Marion County finances in line for ‘big wallop’ from coronavirus slump


INDIANAPOLIS, Ind. — The U.S. Economy slumped nearly five percent in the first quarter of this year, state revenues plunged six percent in March and the economic shut down brought on by the coronavirus pandemic will deal a “big wallop” to Marion County tax revenues according to Ball State University Economist Dr. Michael Hicks.

“The real local effect, particularly in Indianapolis, is going to be on the food and beverage tax, the innkeepers tax is going to be affected immediately and then other taxes that go to the Capitol Improvement Board,” said Hicks, “and I also think we have to look down the road at a gas tax and how that’s going to affect repaving and road construction well into 2021 and I think for local governments into 2022.”

While local unemployment numbers are plunging to depths not seen since the Great Depression, Hicks said the way income tax revenues are computed and reimbursed by the state won’t impact Indianapolis until 2021 and 2022, thus creating an expected second wave of fiscal bad news.

“At the state level, certainly personal income tax, corporate income tax, sales tax, you’re going to be clobbered. I would say planning for ten or more percent reductions over a 12-month period hitting like in March of next year probably makes sense.”

Hicks predicts Indiana municipalities will see a $500 million revenue set back this year while Marion County should prepare for $25 million in losses from reduced revenues related to the tourism and convention industry shutdown.

“We do not have a hard dollar number at this point in terms of lost economic impact,” said Chris Gahl, Vice President of Visit Indy. “To date we do know that there have been more than 80 conventions that have cancelled, and it tallies hundreds of millions of dollars in economic impact.”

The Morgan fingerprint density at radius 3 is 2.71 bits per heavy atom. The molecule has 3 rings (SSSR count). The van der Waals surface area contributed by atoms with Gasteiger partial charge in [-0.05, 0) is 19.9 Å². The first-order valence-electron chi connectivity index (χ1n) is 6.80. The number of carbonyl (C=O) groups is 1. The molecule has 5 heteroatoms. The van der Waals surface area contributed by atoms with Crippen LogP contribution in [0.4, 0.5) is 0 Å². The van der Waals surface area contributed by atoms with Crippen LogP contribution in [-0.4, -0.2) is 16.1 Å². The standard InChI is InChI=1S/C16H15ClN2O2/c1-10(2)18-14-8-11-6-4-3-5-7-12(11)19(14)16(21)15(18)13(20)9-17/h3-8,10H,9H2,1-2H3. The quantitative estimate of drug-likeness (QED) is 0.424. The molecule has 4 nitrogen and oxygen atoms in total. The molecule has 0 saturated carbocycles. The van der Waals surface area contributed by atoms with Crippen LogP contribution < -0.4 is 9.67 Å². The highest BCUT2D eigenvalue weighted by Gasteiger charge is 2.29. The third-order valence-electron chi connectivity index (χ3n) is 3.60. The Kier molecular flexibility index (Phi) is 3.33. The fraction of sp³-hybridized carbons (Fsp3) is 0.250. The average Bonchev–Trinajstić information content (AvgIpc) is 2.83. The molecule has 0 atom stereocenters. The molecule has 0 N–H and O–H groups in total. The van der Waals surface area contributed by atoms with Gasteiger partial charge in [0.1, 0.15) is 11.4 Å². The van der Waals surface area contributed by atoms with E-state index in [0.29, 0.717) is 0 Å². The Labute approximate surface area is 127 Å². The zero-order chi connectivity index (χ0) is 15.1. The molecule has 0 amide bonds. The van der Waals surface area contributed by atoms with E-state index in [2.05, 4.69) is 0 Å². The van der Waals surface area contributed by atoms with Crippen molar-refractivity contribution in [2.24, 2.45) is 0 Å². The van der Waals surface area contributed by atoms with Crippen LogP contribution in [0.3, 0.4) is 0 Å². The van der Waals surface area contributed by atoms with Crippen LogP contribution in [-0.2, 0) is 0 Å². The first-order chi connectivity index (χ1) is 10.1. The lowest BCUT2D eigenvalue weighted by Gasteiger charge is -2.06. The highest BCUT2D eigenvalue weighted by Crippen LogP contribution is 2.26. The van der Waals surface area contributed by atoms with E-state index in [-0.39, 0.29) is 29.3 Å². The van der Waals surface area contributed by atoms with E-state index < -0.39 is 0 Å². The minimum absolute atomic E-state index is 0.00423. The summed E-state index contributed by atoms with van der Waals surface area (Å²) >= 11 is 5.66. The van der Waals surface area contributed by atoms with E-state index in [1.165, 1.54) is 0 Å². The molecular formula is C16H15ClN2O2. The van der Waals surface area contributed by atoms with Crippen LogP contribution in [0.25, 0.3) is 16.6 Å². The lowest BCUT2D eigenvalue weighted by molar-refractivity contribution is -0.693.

Gahl said 83,000 people in central Indiana draw paychecks related to the hospitality industry and several hotel and expansion projects on the drawing table for downtown Indianapolis have been put on hold.

“There were multiple hotel projects that were being discussed and, in the mix, pre-COVID-19,” he said. “We know in talking to hotel owners and those prospective projects that many have fallen out of the pipeline. They will simply not take shape and that’s because of the dire needs of this crisis financially.”

Gahl said the proposed Pan Am Project which includes a signature hotel and expansion of the Indiana Convention Center is still moving forward.

“It’s hard to tell what a new post-COVID-19 Indianapolis will look like,” said Gahl, citing the $5.6 billion impact the tourism industry had in Indianapolis last year.

Regarding the coronavirus shut down impact on city finances, Ken Clark, controller for Indianapolis-Marion County city-county government, told Fox 59 News:

“Over the last four years, Mayor Hogsett and the City-County Council have focused on strengthening the city’s fiscal outlook and smart-sizing local government. These efforts have resulted in three years of structurally balanced budgets, bolstered reserves, and good credit.

“While it will be some time before we know the full fiscal effects of COVID-19, we are continuing to practice strong fiscal management.  Thus far, we have implemented a hiring freeze on all non-essential personnel, limited discretionary spending, and instructed departments to focus on solidifying their reserves. Moving forward we will institute additional cost-saving strategies to ensure we are efficiently delivering services to residents. Additionally, we continue to collaborate with state and federal partners to secure flexible funding that can adequately address the potential long-term effects of the pandemic.”

Dr. Hicks said some communities, such as Kokomo where General Motors is building ventilators and Warsaw, home to numerous medical device manufacturers, may fare better in responding to the economic slowdown.

Most Popular

Latest News

More News